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Post: Dec. 19, 2021

6th Circuit Panel Revives Vaccine Mandate, Supreme Court Showdown Looms

6th U.S. Circuit Court of Appeals in Cincinnati on Friday reinstated a nationwide vaccine-or-testing COVID-19 mandate for large businesses, which covers 80 million American workers, prompting opponents to rush to the Supreme Court to ask it to intervene. The ruling lifted a November injunction that had blocked the rule from the Occupational Safety and Health Administration (OSHA), which applies to businesses with at least 100 workers.

The rule set a Jan. 4 deadline for compliance, although it was unclear if that will be enforced because the rule was blocked for weeks. Within hours of the ruling, at least three petitions were filed with the U.S. Supreme Court, asking it to immediately block the mandate.

Read more at Reuters

Manchin Says He Will Not Vote for Build Back Better

 Sen. Joe Manchin (D-W.Va.) announced Sunday that he will not vote for President Biden’s “mammoth” climate and social spending bill, essentially killing the White House’s top legislative priority. “I cannot vote to continue with this piece of legislation. I just can’t. I tried everything humanly possible. I can’t get there. This is a no on this legislation.”

“I have tried everything I know to do,” he added, closing the door on Democratic hopes that he might be persuaded to change his mind. He said he had worked “diligently” on the bill, meeting with Biden, Senate Majority Leader Charles Schumer (D-N.Y.), Speaker Nancy Pelosi (D-Calif.) and other colleagues to find a way forward, but he added that he remains extremely concerned about inflation, the $29 trillion federal debt and a surge in new infections caused by the omicron variant of COVID-19.

Read more at The Hill

Fed: Industrial Production Increases 0.5% in November

U.S. industrial production increased 0.5% in November as output at the nation’s factories reached the highest level since January 2019. The November gain followed an even larger 1.7% increase in October, a rebound from a 1% decline in September, the Federal Reserve reported Thursday. For November, manufacturing output rose 0.7%, led by an ongoing rebound in the auto sector, where output rose 2.2% following a 10.1% surge in October. Even with the gains, production from auto plants is 5.4% below the level of a year ago as manufacturers continue to deal with supply chain issues, particularly a shortage of computer chips.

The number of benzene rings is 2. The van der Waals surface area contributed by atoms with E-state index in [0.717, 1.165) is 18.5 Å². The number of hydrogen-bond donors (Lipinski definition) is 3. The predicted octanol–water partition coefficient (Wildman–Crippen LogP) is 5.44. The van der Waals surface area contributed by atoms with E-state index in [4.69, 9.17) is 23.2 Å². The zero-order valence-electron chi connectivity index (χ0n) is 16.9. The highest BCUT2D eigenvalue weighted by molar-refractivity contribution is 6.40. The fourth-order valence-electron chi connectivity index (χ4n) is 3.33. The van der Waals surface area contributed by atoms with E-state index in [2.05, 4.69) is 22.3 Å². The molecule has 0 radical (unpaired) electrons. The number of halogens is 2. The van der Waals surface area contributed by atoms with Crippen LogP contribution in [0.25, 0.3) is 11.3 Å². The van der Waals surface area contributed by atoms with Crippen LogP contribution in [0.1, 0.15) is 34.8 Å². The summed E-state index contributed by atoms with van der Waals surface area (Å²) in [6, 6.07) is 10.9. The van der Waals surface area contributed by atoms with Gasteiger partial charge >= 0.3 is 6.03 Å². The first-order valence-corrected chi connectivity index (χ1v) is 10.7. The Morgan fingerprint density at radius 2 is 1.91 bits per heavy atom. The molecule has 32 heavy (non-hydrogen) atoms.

There were severe supply chain problems afflicting manufacturers in September that reduced output at U.S. auto plants, on top of the adverse effects from refinery shutdowns along the Gulf Coast because of Hurricane Ida.

Read more at the AP

NY Fed: The Region is Struggling to Recover from the Pandemic Recession

The pandemic struck the New York-Northern New Jersey region early and hard, and the economy is still struggling to recover nearly two years later. Indeed, employment fell by 20 percent in New York City as the pandemic took hold, a significantly sharper decline than for the nation as a whole, and the rest of the region wasn’t far behind, creating a much larger hole to dig out of than other parts of the country. While the region saw significant growth as the economy began to heal, growth has slowed noticeably, and job shortfalls—that is, the amount by which employment remains below pre-pandemic levels—are some of the largest in the nation.

Among major metro areas, job shortfalls in New York City, Buffalo, and Syracuse rank among the five worst in the country. Thus, despite much progress, the region is struggling to recover from the pandemic recession. By contrast, employment has rebounded above pre-pandemic levels in Puerto Rico, reaching a five-year high.

Read more at the NY Fed

US COVID – 800,000 Deaths

As of December 14, the US CDC reports 50.2 million cumulative COVID-19 cases and 797,877 deaths. Daily incidence has increased steadily since the most recent low on October 24, up from 64,152 new cases per day to 117,950 on December 14—+84% over that period. Daily mortality is currently 1,143 deaths per day and likely will rise as daily incidence continues to increase.  

The US has administered 488.3 million cumulative doses of SARS-CoV-2 vaccines. There are 240 million individuals who have received at least 1 vaccine dose, equivalent to 72.3% of the entire US population. A total of 202.8 million individuals are fully vaccinated, which corresponds to 61.1% of the total population. Approximately 72.2% of adults are fully vaccinated, as well as 16.4 million children under the age of 18. Since August 13, 56.1 million fully vaccinated individuals have received an additional or booster dose, including 42.3% of fully vaccinated adults aged 65 years or older.

Read more at Johns Hopkins Center for Health Security

NYS Vaccine and COVID Update  

Vaccine Stats as of  December 19:

One Vaccine Dose 

  • 82.0% of all New Yorkers – 15,441,664 (plus 30,413 from a day earlier).
  • In the Hudson Valley 1,607,328 (plus 2,545).

Fully Vaccinated

  • 70.9% of all New Yorkers – 13,785,028 (plus 17,668).
  • In the Hudson Valley – 1,409,994 (plus 2,593). 

The Governor  updated COVID data through December 18 .  There were 58 COVID related deaths for a total of 60,253. 


  • Patients Currently in Hospital statewide: 3,880.

7 Day Average Positivity Rate  – Cases per 100K population